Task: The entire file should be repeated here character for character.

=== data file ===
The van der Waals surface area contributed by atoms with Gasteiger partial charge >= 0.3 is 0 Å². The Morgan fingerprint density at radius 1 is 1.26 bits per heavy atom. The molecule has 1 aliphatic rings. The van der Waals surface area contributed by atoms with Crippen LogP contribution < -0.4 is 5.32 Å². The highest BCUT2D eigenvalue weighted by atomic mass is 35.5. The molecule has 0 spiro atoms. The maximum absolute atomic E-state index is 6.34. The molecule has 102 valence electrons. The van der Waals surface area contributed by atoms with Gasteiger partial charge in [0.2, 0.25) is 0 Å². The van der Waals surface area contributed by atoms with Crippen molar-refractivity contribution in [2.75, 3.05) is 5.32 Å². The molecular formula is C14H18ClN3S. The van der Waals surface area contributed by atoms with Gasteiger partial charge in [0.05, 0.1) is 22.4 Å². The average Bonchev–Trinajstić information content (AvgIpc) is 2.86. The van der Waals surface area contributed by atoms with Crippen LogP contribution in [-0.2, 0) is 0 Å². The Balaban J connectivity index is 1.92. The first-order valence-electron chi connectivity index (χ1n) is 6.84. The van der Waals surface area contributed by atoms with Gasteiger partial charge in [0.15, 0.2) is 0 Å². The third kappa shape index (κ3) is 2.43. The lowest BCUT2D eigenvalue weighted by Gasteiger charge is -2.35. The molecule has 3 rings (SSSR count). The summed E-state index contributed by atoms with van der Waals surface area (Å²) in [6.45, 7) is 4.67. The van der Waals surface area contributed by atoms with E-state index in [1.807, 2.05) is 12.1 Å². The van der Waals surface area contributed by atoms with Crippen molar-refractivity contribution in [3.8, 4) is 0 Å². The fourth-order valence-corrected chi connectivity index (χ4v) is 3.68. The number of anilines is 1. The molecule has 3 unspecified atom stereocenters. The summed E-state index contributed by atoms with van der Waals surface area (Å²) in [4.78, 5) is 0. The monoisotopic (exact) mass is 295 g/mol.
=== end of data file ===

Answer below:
The van der Waals surface area contributed by atoms with Gasteiger partial charge >= 0.3 is 0 Å². The Morgan fingerprint density at radius 1 is 1.26 bits per heavy atom. The molecule has 1 aliphatic rings. The van der Waals surface area contributed by atoms with Crippen LogP contribution < -0.4 is 5.32 Å². The highest BCUT2D eigenvalue weighted by atomic mass is 35.5. The molecule has 0 spiro atoms. The maximum absolute atomic E-state index is 6.34. The molecule has 102 valence electrons. The van der Waals surface area contributed by atoms with Gasteiger partial charge in [0.2, 0.25) is 0 Å². The van der Waals surface area contributed by atoms with Crippen molar-refractivity contribution in [2.75, 3.05) is 5.32 Å². The molecular formula is C14H18ClN3S. The van der Waals surface area contributed by atoms with Gasteiger partial charge in [0.05, 0.1) is 22.4 Å². The average Bonchev–Trinajstić information content (AvgIpc) is 2.86. The van der Waals surface area contributed by atoms with Crippen LogP contribution in [-0.2, 0) is 0 Å². The Balaban J connectivity index is 1.92. The first-order valence-electron chi connectivity index (χ1n) is 6.84. The van der Waals surface area contributed by atoms with Gasteiger partial charge in [0.15, 0.2) is 0 Å². The third kappa shape index (κ3) is 2.43. The lowest BCUT2D eigenvalue weighted by Gasteiger charge is -2.35. The molecule has 3 rings (SSSR count). The summed E-state index contributed by atoms with van der Waals surface area (Å²) in [6.45, 7) is 4.67. The van der Waals surface area contributed by atoms with E-state index in [1.807, 2.05) is 12.1 Å². The van der Waals surface area contributed by atoms with Crippen molar-refractivity contribution in [3.8, 4) is 0 Å². The fourth-order valence-corrected chi connectivity index (χ4v) is 3.68. The number of anilines is 1. The molecule has 3 unspecified atom stereocenters. The summed E-state index contributed by atoms with van der Waals surface area (Å²) in [4.78, 5) is 0. The monoisotopic (exact) mass is 295 g/mol.